Story by Mark Beaumont
Photos by Markus Stitz
The following story is an excerpt from CADENCE, a collection of road cycling tales from around the world. Each piece is told to inspire, to bring us closer to the characters and communities, near and far, that are all connected by the common bond of a life lived on two wheels.
Nine Hours. Doesn’t sound like much. It’s time enough to make some progress, be modestly productive. It’s a solid day at the office. It’s a trip from Heathrow to Chicago O’Hare on a non-stop flight, or almost the entire drive from Inverness, Scotland, to London. Doesn’t seem like an imposing chunk of time until you start trying to figure out how to shave it off of a 37-hour bike ride. Then, those nine hours get a little more daunting. And that’s exactly the challenge I stared down as I geared up to tackle the new record, and retake the Fastest Known Time on the North Coast 500.
I never would have guessed that one of my shortest goals would also be one of my toughest. After all, compared to riding a bicycle 18,000 miles around the world, riding 516 miles around the top of Scotland seemed almost meagre. But make no mistake, attempting the North Coast 500 record was the hardest single-effort ride of my life. Perhaps that’s because going faster, not necessarily just farther, is a somewhat new approach to bicycles for me.
More than two decades of my career have been in pursuit of ultra-endurance cycling. Part of this was in 2015 when I established the North Coast 500 route with a time of 37 hours. The culmination was undoubtedly in 2017, when I realized my goal of cycling around the world. That effort took 78 days, the fastest time to date, and it required much more than strong legs and mind. The complexity of the circumnavigation world record stemmed from its extensive logistics, range of climates and conditions, not to mention the sheer attrition from a bike ride of this length. Cycling the globe has always seemed to be the ultimate race, quite literally because there is nothing larger than the world.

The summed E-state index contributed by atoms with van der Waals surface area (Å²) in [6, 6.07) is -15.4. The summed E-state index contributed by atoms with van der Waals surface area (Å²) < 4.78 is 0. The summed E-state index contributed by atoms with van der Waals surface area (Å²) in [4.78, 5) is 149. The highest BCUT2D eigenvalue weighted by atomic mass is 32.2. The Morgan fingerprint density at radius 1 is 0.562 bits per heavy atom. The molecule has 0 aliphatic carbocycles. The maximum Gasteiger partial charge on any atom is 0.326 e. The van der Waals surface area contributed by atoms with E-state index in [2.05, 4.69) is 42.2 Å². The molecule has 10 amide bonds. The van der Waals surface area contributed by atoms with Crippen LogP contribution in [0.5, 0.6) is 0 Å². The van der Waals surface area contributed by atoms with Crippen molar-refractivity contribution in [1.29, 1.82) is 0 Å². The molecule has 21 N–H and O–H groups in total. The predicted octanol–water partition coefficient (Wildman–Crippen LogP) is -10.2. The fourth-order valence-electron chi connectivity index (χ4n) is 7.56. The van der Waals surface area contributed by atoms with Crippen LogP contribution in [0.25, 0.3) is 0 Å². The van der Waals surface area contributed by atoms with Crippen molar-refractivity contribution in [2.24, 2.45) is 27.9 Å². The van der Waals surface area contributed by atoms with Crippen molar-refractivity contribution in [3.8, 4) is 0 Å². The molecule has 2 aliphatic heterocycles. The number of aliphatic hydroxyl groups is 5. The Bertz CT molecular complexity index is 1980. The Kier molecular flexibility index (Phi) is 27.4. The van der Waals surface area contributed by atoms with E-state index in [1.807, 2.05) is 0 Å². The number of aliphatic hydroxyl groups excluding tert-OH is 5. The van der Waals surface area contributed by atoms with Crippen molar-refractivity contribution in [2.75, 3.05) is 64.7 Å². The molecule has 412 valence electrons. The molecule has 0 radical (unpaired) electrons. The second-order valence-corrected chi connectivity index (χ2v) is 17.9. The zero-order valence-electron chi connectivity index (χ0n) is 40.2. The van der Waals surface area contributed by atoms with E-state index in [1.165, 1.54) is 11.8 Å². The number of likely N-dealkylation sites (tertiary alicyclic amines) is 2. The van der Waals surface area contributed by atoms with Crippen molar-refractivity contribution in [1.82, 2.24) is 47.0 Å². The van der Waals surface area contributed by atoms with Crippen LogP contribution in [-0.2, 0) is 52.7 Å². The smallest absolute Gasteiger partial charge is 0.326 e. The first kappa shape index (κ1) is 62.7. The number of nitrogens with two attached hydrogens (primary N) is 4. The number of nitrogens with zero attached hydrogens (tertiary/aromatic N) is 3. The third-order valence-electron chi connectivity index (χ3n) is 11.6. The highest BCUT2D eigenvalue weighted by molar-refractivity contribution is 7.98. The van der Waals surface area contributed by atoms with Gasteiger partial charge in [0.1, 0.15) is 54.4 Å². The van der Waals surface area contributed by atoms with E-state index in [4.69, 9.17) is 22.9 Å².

So after dedicating so much time and effort to riding farther, the last five years have brought a new challenge–learning to go faster. In that time the marginal gains in training, nutrition, setup and logistics have fascinated me in this pursuit. And with no further distance to cover, I have felt somewhat liberated to focus on bike rides that challenge in new ways by exploring gravel, time trial and even penny farthings! However, endurance road has always been my passion, and having lived a career of records and expeditions, I had never properly raced. I was ready for a new challenge.
RAAM, the legendary Race Across America, became the new challenge that captivated me. It covers 3,000 miles from Oceanside, California, on the Pacific Coast to Annapolis, Maryland, along the Atlantic. It seemed like the perfect event for someone who loves ultra-endurance miles and wanted to experience a proper race. The preparations were extensive, and by 2021 we were ready with a relay team. James Lowsely-Williams, aka Hank, and I targeted the first sub-six day relay crossing of the US. But, the world had other plans. The UK brought back travel restrictions, abruptly ending our hopes of competing in RAAM that year.
We turned our pent-up training and prep to something local, settling on Land’s End to John O’Groats. It’s the classic south to north, end-to-end route in the UK, and there was no relay record. For context Michael Broadwith holds the solo male record for the 874-mile route in 43 hours and 25 minutes. Maintaining one-hour relay efforts, Hank and I completed the route in just over 38 hours. Yes, it was brutal, but what an incredible confidence boost that we could carry into Race Across America the following year.